In Washington at 2:40 pm, Ambassador Nomura knew none of this by the time he and special envoy Kurusu were ushered into Hull’s office carrying the long-delayed translation of the final part of Japan’s message—the part that said that, in light of America’s intransigence, Japan was breaking off diplomatic efforts to reach a consensus and that war was likely to follow—a message that Hull had already read, thanks to the Magic intercepts.

Once in Hull’s office, Nomura and Kurusu were not offered chairs. Instead, Hull, burning with a barely contained fury, told them, “I must say that in all my conversations with you during the last nine months, I have never uttered one word of untruth. This is borne out absolutely by the record. In all my 50 years of public service I have never seen a document that was so crowded with falsehoods and distortions––infamous falsehoods and distortions on a scale so huge that I never imagined until today that any government on this planet was capable of uttering them.”

Then, with a nod of his head toward the door, Hull dismissed the Japanese representatives. Hurt and puzzled, Nomura did not learn until he returned to his office that his country had already struck the first blow.

The Roberts Commission

Two days after the bombs stopped falling, the recriminations and hunt for scapegoats began. On December 9, Navy Secretary Knox flew to Oahu to initiate his own investigation; Kimmel told him that, contrary to Washington’s belief, he had received no warning of a possible attack until the attack was already underway.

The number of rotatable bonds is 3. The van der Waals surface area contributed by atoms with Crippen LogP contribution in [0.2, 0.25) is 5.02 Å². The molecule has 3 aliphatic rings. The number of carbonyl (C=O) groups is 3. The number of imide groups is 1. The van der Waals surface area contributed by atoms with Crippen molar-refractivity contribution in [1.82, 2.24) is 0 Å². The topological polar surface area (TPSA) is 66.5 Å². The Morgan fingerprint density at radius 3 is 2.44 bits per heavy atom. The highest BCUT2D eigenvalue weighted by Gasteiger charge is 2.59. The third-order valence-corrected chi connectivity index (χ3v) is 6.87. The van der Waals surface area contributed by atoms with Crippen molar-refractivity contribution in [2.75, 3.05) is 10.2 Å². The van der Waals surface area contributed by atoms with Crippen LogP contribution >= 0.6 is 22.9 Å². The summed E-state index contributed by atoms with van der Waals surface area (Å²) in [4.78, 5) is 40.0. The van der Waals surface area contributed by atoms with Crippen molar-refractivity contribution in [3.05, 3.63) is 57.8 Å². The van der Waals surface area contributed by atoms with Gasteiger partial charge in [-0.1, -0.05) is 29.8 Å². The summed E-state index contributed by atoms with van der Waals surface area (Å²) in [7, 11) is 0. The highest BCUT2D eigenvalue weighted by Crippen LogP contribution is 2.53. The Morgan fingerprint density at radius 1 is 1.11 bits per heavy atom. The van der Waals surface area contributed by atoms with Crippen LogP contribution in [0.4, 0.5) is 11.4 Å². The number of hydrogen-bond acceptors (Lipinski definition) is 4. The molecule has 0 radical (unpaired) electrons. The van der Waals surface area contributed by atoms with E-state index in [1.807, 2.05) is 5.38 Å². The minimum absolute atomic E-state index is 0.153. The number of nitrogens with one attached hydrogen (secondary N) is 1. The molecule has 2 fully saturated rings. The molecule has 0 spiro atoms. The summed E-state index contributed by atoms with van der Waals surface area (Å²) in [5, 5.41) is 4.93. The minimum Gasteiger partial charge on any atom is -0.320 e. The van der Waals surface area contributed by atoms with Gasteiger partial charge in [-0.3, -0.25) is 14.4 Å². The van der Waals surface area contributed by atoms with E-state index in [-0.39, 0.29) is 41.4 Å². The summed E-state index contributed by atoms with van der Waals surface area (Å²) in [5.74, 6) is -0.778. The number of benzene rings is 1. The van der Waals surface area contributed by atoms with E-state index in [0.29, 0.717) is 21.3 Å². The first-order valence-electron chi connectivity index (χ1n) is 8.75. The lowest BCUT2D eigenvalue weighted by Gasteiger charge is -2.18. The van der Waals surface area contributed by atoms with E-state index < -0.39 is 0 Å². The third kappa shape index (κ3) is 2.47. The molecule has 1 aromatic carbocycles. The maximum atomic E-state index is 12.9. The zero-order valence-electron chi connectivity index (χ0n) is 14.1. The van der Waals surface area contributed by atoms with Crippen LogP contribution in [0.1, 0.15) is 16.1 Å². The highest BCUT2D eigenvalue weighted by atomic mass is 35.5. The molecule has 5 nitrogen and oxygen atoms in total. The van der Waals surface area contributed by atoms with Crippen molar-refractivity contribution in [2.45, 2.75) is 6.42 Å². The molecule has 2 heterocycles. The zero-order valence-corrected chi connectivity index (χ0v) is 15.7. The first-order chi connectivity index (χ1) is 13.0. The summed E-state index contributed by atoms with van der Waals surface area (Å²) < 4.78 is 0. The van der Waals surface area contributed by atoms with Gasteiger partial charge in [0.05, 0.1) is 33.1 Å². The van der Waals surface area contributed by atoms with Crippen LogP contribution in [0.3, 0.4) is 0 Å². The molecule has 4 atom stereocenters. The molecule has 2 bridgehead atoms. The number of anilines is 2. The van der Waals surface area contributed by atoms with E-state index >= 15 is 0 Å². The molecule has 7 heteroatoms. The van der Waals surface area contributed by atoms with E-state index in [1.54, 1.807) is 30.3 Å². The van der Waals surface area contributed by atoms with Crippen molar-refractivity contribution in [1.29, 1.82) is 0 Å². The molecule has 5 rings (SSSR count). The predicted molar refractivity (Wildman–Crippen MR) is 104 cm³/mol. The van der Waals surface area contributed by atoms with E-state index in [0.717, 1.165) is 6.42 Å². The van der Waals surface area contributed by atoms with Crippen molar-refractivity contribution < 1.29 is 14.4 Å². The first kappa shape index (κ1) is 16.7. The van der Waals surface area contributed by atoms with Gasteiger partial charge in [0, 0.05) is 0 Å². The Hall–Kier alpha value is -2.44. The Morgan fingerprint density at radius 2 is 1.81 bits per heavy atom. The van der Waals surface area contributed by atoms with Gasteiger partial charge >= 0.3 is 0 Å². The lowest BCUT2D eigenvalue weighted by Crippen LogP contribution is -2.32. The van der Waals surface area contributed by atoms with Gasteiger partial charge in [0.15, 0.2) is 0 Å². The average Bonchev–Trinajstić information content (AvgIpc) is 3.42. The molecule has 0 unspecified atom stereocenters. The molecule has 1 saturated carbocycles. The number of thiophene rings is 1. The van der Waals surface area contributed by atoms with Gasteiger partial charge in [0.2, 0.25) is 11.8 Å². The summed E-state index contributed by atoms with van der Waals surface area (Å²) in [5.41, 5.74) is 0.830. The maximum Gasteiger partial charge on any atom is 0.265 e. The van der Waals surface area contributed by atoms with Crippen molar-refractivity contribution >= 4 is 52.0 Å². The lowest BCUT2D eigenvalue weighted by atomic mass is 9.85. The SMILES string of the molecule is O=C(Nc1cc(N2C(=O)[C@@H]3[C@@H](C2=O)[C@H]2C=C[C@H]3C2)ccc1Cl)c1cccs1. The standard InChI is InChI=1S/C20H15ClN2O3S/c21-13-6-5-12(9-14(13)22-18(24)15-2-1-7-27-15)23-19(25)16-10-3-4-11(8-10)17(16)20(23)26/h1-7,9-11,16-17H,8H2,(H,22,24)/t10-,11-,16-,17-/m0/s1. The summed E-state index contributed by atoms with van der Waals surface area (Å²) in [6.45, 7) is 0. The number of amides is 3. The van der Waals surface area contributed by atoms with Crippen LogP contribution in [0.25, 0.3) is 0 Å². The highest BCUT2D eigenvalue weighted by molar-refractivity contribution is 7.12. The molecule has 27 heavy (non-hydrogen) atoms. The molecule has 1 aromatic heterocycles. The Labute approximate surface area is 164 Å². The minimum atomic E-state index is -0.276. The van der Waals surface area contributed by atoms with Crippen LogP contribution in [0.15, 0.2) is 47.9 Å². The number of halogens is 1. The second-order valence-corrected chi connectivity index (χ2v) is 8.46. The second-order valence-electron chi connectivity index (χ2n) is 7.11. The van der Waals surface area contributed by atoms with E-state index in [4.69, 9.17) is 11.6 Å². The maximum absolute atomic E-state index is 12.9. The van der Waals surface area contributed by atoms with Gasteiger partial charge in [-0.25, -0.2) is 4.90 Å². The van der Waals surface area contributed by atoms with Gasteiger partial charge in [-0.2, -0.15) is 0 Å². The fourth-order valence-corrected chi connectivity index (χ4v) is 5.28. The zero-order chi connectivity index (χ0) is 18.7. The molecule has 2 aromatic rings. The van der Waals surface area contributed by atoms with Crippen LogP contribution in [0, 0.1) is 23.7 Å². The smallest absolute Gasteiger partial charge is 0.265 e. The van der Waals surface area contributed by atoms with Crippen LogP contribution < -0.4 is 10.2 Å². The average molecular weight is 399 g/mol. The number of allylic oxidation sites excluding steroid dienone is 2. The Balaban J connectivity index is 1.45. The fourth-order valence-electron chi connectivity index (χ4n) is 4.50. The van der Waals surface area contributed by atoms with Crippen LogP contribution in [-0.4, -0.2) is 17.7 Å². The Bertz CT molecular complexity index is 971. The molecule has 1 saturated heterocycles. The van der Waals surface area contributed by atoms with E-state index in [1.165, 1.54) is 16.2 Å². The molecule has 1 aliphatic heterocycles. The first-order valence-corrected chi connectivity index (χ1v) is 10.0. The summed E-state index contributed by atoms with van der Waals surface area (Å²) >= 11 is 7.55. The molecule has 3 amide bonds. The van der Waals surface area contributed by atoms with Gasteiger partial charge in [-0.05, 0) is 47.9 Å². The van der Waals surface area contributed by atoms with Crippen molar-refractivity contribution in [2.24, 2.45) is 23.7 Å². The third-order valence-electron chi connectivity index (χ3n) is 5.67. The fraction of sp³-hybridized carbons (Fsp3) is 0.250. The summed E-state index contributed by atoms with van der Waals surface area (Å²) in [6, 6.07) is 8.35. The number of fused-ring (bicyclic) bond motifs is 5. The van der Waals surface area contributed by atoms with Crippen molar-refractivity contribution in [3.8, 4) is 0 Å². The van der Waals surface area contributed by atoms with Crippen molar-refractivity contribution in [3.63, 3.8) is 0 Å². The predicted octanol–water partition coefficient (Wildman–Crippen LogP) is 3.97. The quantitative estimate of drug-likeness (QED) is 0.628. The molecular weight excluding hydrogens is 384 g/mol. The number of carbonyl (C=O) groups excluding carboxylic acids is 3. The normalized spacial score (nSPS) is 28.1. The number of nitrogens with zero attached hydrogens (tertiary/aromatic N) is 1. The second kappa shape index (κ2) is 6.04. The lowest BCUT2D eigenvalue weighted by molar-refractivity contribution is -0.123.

Courts of inquiry and formal hearings (the “Roberts Commission”) began in late 1941, and both Kimmel and Short were ultimately held responsible for “dereliction of duty;” both officers retired in February 1942, and both would request courts-martial as a way of clearing their names. Further congressional hearings would take place.

Roosevelt’s role was not seriously scrutinized at the time but has since been the subject of criticism and charges of collusion in order to get America into the war. Several books and magazine articles have attempted to put the blame directly on the president’s shoulders and to claim that a conspiracy and cover-up were then at play. (See the sidebar by Donald M. Goldstein.)